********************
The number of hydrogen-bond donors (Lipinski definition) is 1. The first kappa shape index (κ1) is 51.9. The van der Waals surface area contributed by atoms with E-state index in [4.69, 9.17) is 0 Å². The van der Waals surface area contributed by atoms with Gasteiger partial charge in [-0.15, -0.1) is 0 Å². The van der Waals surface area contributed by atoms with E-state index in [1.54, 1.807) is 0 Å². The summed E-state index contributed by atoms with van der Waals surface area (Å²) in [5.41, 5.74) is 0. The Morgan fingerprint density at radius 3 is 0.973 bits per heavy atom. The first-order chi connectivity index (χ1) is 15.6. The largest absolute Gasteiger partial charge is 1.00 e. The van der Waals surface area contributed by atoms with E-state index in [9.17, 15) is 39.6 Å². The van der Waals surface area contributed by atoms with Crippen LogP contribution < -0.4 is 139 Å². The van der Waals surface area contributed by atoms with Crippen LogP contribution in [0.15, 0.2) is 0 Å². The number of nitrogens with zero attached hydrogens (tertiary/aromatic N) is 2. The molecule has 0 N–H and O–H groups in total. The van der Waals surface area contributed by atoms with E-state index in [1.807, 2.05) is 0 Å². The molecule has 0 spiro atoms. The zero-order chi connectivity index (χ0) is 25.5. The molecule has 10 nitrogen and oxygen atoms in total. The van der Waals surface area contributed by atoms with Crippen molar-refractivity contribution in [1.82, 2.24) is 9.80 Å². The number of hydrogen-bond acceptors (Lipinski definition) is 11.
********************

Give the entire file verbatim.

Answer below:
The number of hydrogen-bond donors (Lipinski definition) is 1. The first kappa shape index (κ1) is 51.9. The van der Waals surface area contributed by atoms with E-state index in [4.69, 9.17) is 0 Å². The van der Waals surface area contributed by atoms with Gasteiger partial charge in [-0.15, -0.1) is 0 Å². The van der Waals surface area contributed by atoms with E-state index in [1.54, 1.807) is 0 Å². The summed E-state index contributed by atoms with van der Waals surface area (Å²) in [5.41, 5.74) is 0. The Morgan fingerprint density at radius 3 is 0.973 bits per heavy atom. The first-order chi connectivity index (χ1) is 15.6. The largest absolute Gasteiger partial charge is 1.00 e. The van der Waals surface area contributed by atoms with E-state index in [9.17, 15) is 39.6 Å². The van der Waals surface area contributed by atoms with Crippen LogP contribution < -0.4 is 139 Å². The van der Waals surface area contributed by atoms with Crippen LogP contribution in [0.15, 0.2) is 0 Å². The number of nitrogens with zero attached hydrogens (tertiary/aromatic N) is 2. The molecule has 0 N–H and O–H groups in total. The van der Waals surface area contributed by atoms with E-state index in [1.807, 2.05) is 0 Å². The molecule has 0 spiro atoms. The zero-order chi connectivity index (χ0) is 25.5. The molecule has 10 nitrogen and oxygen atoms in total. The van der Waals surface area contributed by atoms with Crippen molar-refractivity contribution in [1.82, 2.24) is 9.80 Å². The number of hydrogen-bond acceptors (Lipinski definition) is 11.